There are few things in this world cooler than night vision optics, and next to a Batman-style grappling hook I can’t think of many gadgets I’ve wanted more since I was a little kid. Unfortunately, decent night vision of any sort and certainly night vision rifle scopes have always been prohibitively expensive. Cue the ATN X-Sights, a pair of digital scopes made for day- and nighttime shooting that pack in a ton of technology at a street price starting as low as ~$481 shipped. . .
I carry a ton of crap with me every time I go to the range. From spare magazines and prototype holsters to cameras and fistfuls of ammunition, fitting all of that into a compact space (like the trunk of my Ford Focus) and getting it onto the firing line without multiple trips is the goal. I’ve tried all kinds of bags and sacks in an attempt to find the “perfect” range bag, and all have fallen short. Vertx is my favorite firearms-related clothing and accessories brand (I wear their pants every day), so when I realized that they also made a range bag I had to give it a try. Their current pride and joy: the A-Range Bag . . .
Years ago, Nick bought me a 10″ x 10″ steel target as a thank-you for introducing him to Texas. It was a big moment in my shooting life as I’d never actually shot at steel targets before. I was floored. Before I found out about the joys of steel, I’d bore holes in paper targets for hours with little or no feedback. In a post steel world, I got an immediate report on whether and where I’d hit or missed. After a dozen or so rounds, though, my feedback was reduced to binary hit or miss due to paint flecking off the steel. AMSEC’s Gravity Spinning Bullseye target changed my usage of steel in a major and very positive way . . .
If you’re a regular TTAG reader, you may have read Chris Dumm’s review of American Security’s aptly-named Heavy Duty Handgun Safe last year. If you didn’t, spoiler alert: he liked it a lot, especially as a secondary safe used to keep a full-size handgun handy in your bedroom or car. It’s sturdy, pry-resistant and has a tough-to-defeat Simplex lock that can’t easily be defeated by punching it. Made from 10-gauge steel, AmSec’s Heavy Duty model is better built than Sophia Vergara, but weighs in at a Patton Oswalt-esque 24 lbs. Now, though, recognizing that some gun owners may want something a little more portable and a lot less likely to induce a hernia, AmSec has introduced the EZ Carry Handgun Safe . . .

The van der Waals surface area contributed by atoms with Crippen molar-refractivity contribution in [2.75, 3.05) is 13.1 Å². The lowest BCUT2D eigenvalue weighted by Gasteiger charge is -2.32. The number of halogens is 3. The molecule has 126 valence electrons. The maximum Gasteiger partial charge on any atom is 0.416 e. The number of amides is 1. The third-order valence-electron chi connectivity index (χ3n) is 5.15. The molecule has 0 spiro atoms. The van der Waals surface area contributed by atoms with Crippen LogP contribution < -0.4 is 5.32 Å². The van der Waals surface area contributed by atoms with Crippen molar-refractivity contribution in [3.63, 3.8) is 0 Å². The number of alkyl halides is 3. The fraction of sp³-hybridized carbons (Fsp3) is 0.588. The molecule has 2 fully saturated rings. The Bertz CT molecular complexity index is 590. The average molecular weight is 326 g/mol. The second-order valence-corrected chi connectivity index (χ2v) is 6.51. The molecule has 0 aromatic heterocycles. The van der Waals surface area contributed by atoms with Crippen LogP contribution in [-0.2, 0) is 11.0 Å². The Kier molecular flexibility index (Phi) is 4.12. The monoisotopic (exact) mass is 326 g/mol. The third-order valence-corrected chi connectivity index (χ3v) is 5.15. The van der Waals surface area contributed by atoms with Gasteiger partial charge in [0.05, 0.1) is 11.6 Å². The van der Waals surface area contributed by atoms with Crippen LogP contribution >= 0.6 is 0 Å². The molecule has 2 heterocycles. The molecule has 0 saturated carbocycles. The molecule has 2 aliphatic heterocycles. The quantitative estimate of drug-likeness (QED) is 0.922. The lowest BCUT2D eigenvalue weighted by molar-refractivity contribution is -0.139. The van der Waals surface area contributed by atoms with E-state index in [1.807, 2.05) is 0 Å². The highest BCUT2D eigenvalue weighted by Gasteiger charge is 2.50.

Too many shooters give too little thought to their hearing. That’s a good way to wind up with the TV turned up to 11 while you’re blissfully unaware of your wife shouting your name. Depending on who you married (and how long ago), that may be more of a feature that a bug. But if you like hearing the people who are talking to you without needing to read their lips, you need to give your ears some care while at the range and in the field. This being the 21st century, you have options from simple foam stopples to active electronic over-the-ear muffs all the way to custom in-ear electronic solutions that can run you as much as a used KIA. For those of us who are more budget-minded and want to preserve their auditory abilities, the hearing pros at ProSounds are out with a new, affordable, semi-custom plug that lets you turn your protection on or off with the press of a button . . .